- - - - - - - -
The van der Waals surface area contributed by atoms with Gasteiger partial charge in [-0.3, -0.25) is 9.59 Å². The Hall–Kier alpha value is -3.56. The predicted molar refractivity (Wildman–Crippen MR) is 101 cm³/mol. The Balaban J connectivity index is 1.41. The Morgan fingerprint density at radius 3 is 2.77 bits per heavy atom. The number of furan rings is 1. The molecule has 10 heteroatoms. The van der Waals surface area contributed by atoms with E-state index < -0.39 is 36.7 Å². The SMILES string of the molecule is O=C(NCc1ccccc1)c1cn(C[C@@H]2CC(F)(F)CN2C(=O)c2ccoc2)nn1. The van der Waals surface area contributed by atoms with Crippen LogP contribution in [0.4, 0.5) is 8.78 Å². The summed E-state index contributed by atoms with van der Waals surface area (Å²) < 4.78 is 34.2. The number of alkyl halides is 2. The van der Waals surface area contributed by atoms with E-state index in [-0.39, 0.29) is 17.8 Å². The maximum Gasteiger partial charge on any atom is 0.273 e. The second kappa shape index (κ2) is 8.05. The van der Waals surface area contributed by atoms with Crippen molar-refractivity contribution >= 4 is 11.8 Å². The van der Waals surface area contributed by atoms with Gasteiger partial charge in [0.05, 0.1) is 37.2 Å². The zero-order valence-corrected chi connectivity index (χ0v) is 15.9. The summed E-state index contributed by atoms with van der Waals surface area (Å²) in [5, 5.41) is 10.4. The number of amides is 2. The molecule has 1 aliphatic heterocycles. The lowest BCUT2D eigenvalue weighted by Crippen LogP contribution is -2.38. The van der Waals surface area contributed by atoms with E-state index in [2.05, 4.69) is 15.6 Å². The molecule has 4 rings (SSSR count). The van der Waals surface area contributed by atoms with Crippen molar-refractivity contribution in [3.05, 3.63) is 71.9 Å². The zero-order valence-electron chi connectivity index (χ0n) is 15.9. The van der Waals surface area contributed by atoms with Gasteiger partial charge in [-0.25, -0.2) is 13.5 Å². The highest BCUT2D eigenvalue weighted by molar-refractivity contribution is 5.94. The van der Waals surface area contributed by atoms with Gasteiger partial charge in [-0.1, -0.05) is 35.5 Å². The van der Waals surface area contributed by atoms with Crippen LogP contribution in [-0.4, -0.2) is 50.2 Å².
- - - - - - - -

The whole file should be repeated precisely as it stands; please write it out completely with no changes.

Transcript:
The van der Waals surface area contributed by atoms with Gasteiger partial charge in [-0.3, -0.25) is 9.59 Å². The Hall–Kier alpha value is -3.56. The predicted molar refractivity (Wildman–Crippen MR) is 101 cm³/mol. The Balaban J connectivity index is 1.41. The Morgan fingerprint density at radius 3 is 2.77 bits per heavy atom. The number of furan rings is 1. The molecule has 10 heteroatoms. The van der Waals surface area contributed by atoms with E-state index < -0.39 is 36.7 Å². The SMILES string of the molecule is O=C(NCc1ccccc1)c1cn(C[C@@H]2CC(F)(F)CN2C(=O)c2ccoc2)nn1. The van der Waals surface area contributed by atoms with Crippen LogP contribution in [0.4, 0.5) is 8.78 Å². The summed E-state index contributed by atoms with van der Waals surface area (Å²) < 4.78 is 34.2. The number of alkyl halides is 2. The van der Waals surface area contributed by atoms with E-state index in [-0.39, 0.29) is 17.8 Å². The maximum Gasteiger partial charge on any atom is 0.273 e. The second kappa shape index (κ2) is 8.05. The van der Waals surface area contributed by atoms with Crippen molar-refractivity contribution >= 4 is 11.8 Å². The van der Waals surface area contributed by atoms with Gasteiger partial charge in [0.05, 0.1) is 37.2 Å². The zero-order valence-corrected chi connectivity index (χ0v) is 15.9. The summed E-state index contributed by atoms with van der Waals surface area (Å²) in [5, 5.41) is 10.4. The number of amides is 2. The molecule has 1 aliphatic heterocycles. The lowest BCUT2D eigenvalue weighted by Crippen LogP contribution is -2.38. The van der Waals surface area contributed by atoms with E-state index in [2.05, 4.69) is 15.6 Å². The molecule has 4 rings (SSSR count). The van der Waals surface area contributed by atoms with Crippen molar-refractivity contribution in [3.05, 3.63) is 71.9 Å². The zero-order valence-electron chi connectivity index (χ0n) is 15.9. The van der Waals surface area contributed by atoms with Gasteiger partial charge in [-0.25, -0.2) is 13.5 Å². The highest BCUT2D eigenvalue weighted by molar-refractivity contribution is 5.94. The van der Waals surface area contributed by atoms with Gasteiger partial charge in [-0.1, -0.05) is 35.5 Å². The van der Waals surface area contributed by atoms with Crippen LogP contribution in [-0.4, -0.2) is 50.2 Å².